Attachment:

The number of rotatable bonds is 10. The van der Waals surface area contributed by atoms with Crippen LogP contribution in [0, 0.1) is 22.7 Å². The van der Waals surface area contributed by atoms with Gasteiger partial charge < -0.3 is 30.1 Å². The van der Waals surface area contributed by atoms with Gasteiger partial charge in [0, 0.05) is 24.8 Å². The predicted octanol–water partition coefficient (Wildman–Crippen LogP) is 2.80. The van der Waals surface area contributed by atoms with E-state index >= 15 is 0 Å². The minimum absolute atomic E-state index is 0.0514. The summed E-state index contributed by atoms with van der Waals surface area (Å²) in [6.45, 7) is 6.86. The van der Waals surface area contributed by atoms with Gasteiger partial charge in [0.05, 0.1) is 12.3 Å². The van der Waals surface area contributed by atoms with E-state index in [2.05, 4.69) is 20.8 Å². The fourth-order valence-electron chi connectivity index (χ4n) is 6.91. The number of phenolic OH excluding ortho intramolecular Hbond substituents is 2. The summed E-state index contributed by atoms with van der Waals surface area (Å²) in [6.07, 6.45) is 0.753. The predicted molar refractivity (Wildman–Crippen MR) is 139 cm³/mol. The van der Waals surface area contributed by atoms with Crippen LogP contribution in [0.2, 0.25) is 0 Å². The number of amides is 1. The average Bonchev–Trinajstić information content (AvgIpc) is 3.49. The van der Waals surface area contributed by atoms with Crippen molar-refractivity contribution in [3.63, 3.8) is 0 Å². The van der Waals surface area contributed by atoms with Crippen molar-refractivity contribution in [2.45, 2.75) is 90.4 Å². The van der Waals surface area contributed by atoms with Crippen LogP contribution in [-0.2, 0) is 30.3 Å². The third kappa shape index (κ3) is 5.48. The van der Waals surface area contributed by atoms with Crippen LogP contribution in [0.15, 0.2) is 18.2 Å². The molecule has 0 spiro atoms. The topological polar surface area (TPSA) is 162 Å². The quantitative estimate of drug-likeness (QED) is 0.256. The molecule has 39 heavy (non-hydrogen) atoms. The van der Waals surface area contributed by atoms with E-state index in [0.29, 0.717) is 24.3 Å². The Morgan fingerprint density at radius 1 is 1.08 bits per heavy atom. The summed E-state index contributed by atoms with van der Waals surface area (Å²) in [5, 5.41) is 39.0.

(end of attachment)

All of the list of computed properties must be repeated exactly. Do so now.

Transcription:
The number of rotatable bonds is 10. The van der Waals surface area contributed by atoms with Crippen LogP contribution in [0, 0.1) is 22.7 Å². The van der Waals surface area contributed by atoms with Gasteiger partial charge < -0.3 is 30.1 Å². The van der Waals surface area contributed by atoms with Gasteiger partial charge in [0, 0.05) is 24.8 Å². The predicted octanol–water partition coefficient (Wildman–Crippen LogP) is 2.80. The van der Waals surface area contributed by atoms with E-state index >= 15 is 0 Å². The minimum absolute atomic E-state index is 0.0514. The summed E-state index contributed by atoms with van der Waals surface area (Å²) in [6.45, 7) is 6.86. The van der Waals surface area contributed by atoms with Gasteiger partial charge in [0.05, 0.1) is 12.3 Å². The van der Waals surface area contributed by atoms with E-state index in [2.05, 4.69) is 20.8 Å². The fourth-order valence-electron chi connectivity index (χ4n) is 6.91. The number of phenolic OH excluding ortho intramolecular Hbond substituents is 2. The summed E-state index contributed by atoms with van der Waals surface area (Å²) in [6.07, 6.45) is 0.753. The predicted molar refractivity (Wildman–Crippen MR) is 139 cm³/mol. The van der Waals surface area contributed by atoms with Crippen LogP contribution in [0.2, 0.25) is 0 Å². The number of amides is 1. The average Bonchev–Trinajstić information content (AvgIpc) is 3.49. The van der Waals surface area contributed by atoms with Crippen molar-refractivity contribution in [3.63, 3.8) is 0 Å². The van der Waals surface area contributed by atoms with Crippen molar-refractivity contribution in [2.45, 2.75) is 90.4 Å². The van der Waals surface area contributed by atoms with Crippen LogP contribution in [-0.2, 0) is 30.3 Å². The third kappa shape index (κ3) is 5.48. The van der Waals surface area contributed by atoms with Crippen LogP contribution in [0.15, 0.2) is 18.2 Å². The molecule has 0 spiro atoms. The topological polar surface area (TPSA) is 162 Å². The quantitative estimate of drug-likeness (QED) is 0.256. The molecule has 39 heavy (non-hydrogen) atoms. The van der Waals surface area contributed by atoms with E-state index in [0.29, 0.717) is 24.3 Å². The Morgan fingerprint density at radius 1 is 1.08 bits per heavy atom. The summed E-state index contributed by atoms with van der Waals surface area (Å²) in [5, 5.41) is 39.0.